RAYAGADA: Even as custard apples grow aplenty in Rayagada district, the tribals, who collect and sell them, fail to reap profit from the fruit that is also called Sitaphal or Aata. Every day, thousands of tribals can be seen carrying loads of custard apples to the markets from their villages.
Custard Apple plants came up unattended in various parts of the district and no organised plantation has been undertaken by the Horticulture wing of Agriculture Department so far. Custard apple belongs to the genus Annona of the Annonaceae family. There are five fruits in this family that are edible and hence significant. Those are Custard Apple, Bullock’s Heart (also known as Ramphal and Nonaphal), Sour Sop (also known as Ramphal), Cherimoyer (Hanumanphal) and Ilama.
In fact, the Rayagada variety of custard apple also makes its way into markets of Bhubanesar, Cuttack, Jagatsinghpur and Sambalpur. The hardy fruit, also sent to other neighbouring States through rail, grows in abundance in tribal-dominated blocks of Rayagada, Kalyansinghpur and Kolnara.
Although the custard apple is not known to have grown in any particular type of soil, it thrives well in rocky terrain with well-drained soil and do not require much care. Custard apple plants start bearing fruits at the age of four to five years. They produce single crop in a year between September and November.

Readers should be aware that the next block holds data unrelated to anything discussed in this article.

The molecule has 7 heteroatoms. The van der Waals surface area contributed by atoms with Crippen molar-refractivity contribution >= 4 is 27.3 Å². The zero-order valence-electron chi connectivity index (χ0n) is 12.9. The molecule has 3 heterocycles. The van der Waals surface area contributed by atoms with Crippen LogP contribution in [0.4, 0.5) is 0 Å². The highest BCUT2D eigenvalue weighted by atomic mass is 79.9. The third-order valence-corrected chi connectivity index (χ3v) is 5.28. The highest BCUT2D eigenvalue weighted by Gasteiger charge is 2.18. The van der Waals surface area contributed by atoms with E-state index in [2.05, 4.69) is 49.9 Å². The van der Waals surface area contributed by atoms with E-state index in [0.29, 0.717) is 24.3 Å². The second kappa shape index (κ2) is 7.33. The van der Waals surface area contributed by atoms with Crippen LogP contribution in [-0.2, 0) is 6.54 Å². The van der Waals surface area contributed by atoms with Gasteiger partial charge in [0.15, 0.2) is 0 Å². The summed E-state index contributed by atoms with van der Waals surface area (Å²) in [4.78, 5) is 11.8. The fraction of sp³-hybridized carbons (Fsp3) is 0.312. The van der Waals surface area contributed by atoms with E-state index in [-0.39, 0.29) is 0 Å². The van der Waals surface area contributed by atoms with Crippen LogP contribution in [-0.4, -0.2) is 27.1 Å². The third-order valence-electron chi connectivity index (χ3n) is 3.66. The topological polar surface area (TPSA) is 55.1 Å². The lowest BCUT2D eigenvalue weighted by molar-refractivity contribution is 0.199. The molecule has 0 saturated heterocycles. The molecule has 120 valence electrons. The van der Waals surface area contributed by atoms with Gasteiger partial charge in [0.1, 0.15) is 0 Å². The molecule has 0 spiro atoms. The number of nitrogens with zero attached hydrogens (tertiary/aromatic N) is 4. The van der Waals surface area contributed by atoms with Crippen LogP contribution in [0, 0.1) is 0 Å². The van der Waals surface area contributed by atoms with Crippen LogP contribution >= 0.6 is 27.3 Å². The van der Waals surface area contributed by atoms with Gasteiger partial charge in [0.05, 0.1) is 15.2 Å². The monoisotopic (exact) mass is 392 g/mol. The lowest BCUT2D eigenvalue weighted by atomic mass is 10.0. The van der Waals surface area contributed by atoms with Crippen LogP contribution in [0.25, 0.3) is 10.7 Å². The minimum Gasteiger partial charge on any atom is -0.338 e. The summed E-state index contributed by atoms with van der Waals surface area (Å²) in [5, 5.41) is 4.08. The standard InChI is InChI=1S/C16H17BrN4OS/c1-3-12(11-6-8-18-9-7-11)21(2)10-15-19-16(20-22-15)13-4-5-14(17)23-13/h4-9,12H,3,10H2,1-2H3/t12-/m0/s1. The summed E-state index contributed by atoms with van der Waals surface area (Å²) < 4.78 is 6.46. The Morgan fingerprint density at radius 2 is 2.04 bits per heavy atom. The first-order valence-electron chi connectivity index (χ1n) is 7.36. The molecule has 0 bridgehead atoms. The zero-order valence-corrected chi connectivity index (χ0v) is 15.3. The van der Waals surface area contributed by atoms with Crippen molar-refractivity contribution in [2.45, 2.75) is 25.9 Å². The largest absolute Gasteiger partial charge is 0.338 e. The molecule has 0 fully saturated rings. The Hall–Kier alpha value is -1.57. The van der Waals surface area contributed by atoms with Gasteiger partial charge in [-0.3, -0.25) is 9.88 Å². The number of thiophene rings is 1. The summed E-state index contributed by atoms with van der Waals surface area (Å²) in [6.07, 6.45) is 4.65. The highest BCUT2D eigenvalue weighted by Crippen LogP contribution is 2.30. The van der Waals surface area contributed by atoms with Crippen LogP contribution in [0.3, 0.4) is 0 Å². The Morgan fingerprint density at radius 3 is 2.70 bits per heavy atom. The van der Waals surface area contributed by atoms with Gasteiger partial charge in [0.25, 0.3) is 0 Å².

Earlier, the fruit was sold at a cheap rate in the district but currently, tribals sell one fruit for Rs 4 to Rs 5 in the open market. Wholesalers, though, procure the fruit from them at Rs 3 to Rs 5 per piece and sell them at much higher rates in other districts and States. In the markets of Cuttack and Bhubaneswar, the fruit sells at Rs 65 per kg. In Rayagada town, tribals gather at Old Gate Road to sell the fruit which does not need application of fertilisers to grow well. The yield begins in the fourth year and lasts at least for 15 years. Each plant bears 50 to 60 fruits.
Tribal farmer leader Applaswamy Kadraka said, the administration should set up fruit outlets during the harvest period for tribals to sell custard apples. “Rayagada is well-endowed in fruit farming due to the climatic conditions, especially for custard apples and mangoes, and farmers ought to take advantage of that. This fruit can grow in what is technically known as degraded land. It’s a hardy plant and does not require much water. The fruit can improve the economic lot of farmers. In fact, they can grow this plant as fillers between mango orchards,” he said.